- The Washington Times - Wednesday, December 10, 2003

The volume of unsolicited e-mail will spike by as much as 1,000 percent this holiday season, as unsavory marketers ramp up their spamming campaigns to prey on weary shoppers.

Between 80 percent and 90 percent of all e-mail sent worldwide between Thanksgiving and New Years Day is likely to be spam, according to companies that scan and filter out unwanted e-mail. Spam made up 56 percent of all e-mail in November, according to Brightmail, the worlds largest spam-filtering company.

“There is a direct correlation between the number of people going online to make purchases and the amount of spam,” said Bryson Gordon, chief spam-prevention officer with McAfee Security, a Santa Clara, Calif., Internet security firm.

Both McAfee and Brightmail said in each of the past three years, spam volume spiked noticeably between the end of November and early January. Spam often featured advertisements for holiday-related products or false claims referring to deep discounts on the most popular gift items.

Early indications are that spammers are at it again this year, companies said.

An analysis of spam shows that marketers use the holiday season to test new advertising campaigns, said Francois Lavaste, Brightmails director of marketing. Spam campaigns are more effective this time of year, Mr. Lavaste said, because workers and businesses dont send as much e-mail.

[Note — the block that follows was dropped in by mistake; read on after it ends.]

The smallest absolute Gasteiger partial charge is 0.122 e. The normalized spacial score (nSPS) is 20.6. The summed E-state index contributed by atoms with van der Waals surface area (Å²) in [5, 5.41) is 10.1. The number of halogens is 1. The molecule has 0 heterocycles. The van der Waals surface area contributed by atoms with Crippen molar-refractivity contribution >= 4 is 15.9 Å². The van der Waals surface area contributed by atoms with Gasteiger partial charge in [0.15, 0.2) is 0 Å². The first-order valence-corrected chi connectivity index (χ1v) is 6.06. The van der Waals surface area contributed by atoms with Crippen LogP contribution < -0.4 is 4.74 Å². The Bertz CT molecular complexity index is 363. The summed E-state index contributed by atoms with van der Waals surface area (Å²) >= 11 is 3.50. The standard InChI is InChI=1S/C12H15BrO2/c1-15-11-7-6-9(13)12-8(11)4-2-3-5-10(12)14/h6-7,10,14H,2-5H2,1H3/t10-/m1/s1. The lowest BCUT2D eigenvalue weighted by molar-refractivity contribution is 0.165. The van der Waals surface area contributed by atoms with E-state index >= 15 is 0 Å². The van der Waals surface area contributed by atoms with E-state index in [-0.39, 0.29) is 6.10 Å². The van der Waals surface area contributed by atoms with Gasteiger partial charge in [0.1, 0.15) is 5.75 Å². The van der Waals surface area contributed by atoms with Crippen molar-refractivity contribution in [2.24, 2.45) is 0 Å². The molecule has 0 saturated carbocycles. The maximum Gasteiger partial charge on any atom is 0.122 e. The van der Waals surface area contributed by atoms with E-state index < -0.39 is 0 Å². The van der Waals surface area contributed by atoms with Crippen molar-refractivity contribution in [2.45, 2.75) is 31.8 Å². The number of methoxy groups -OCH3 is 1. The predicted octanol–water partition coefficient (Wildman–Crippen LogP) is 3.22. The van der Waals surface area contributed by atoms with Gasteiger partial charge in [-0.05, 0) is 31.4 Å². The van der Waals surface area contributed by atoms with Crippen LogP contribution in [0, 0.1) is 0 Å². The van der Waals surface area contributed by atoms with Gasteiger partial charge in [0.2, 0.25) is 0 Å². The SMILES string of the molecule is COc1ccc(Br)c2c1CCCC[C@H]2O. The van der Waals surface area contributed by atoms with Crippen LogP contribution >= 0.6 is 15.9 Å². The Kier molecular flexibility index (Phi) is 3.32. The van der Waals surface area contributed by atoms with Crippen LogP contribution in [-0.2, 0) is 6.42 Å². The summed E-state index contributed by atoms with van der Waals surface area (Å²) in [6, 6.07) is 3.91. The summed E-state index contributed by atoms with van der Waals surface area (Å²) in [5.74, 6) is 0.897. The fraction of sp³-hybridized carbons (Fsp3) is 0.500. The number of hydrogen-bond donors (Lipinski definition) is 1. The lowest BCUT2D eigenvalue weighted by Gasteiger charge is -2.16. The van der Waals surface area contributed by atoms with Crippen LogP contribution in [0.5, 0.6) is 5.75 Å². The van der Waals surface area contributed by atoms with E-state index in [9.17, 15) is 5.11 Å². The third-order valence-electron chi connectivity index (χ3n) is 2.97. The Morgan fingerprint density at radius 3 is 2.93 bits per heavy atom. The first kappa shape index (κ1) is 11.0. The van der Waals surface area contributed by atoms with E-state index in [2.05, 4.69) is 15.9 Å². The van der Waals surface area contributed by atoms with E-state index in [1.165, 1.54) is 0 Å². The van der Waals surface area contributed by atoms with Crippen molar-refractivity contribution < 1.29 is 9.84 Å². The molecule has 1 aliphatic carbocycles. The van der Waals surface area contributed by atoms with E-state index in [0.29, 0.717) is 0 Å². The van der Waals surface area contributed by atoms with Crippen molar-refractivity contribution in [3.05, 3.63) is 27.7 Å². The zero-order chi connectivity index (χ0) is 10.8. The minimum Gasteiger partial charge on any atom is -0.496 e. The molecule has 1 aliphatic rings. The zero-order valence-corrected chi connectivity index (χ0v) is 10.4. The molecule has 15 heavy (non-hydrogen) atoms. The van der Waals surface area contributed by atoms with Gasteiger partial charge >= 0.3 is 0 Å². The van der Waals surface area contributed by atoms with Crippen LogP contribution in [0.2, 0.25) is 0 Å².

“Spammers are taking advantage of the holidays to spam more,” he said. “Spammers over and over again are taking advantage of whats topical.”

Brightmail scanned more than 77 billion messages during November, 56 percent of which were spam. Thats an increase of 8 percent over October and 40 percent since November 2002. Spam volume rose from 40 percent of all e-mail in November 2002 to 42 percent of e-mail the next January.

The Federal Trade Commission (FTC), which has filed lawsuits against some of the most deceptive spammers, said it has noticed an increase in the amount of spam that consumers report.

“Weve seen an uptick in the amount of spam sent to our ,” said Michael Goodman, a staff lawyer with the FTC. “It may be part of a general trend, but it might be a holiday uptick.”

He said the amount of spam sent to the FTC database, which is used to aid investigations into spamming activities, is not necessarily an accurate representation of the amount of spam being sent through the Internet.

Although online shopping sales are expected to hit a record high this year, some consumers said they have backed away from using the Internet because of spam fears. As many as 37 percent of Internet users said they will curb their online spending this holiday season to avoid more spam, according to a survey by the Internet research firm NFO WorldGroup.

Internet security companies warned consumers to be wary of fraudulent pop-up ads or Web sites that attempt to collect personal information. Mr. Gordon, of McAfee, said there has been a spike in pop-up ads offering fake discounts from popular Web sites such as Amazon.com.


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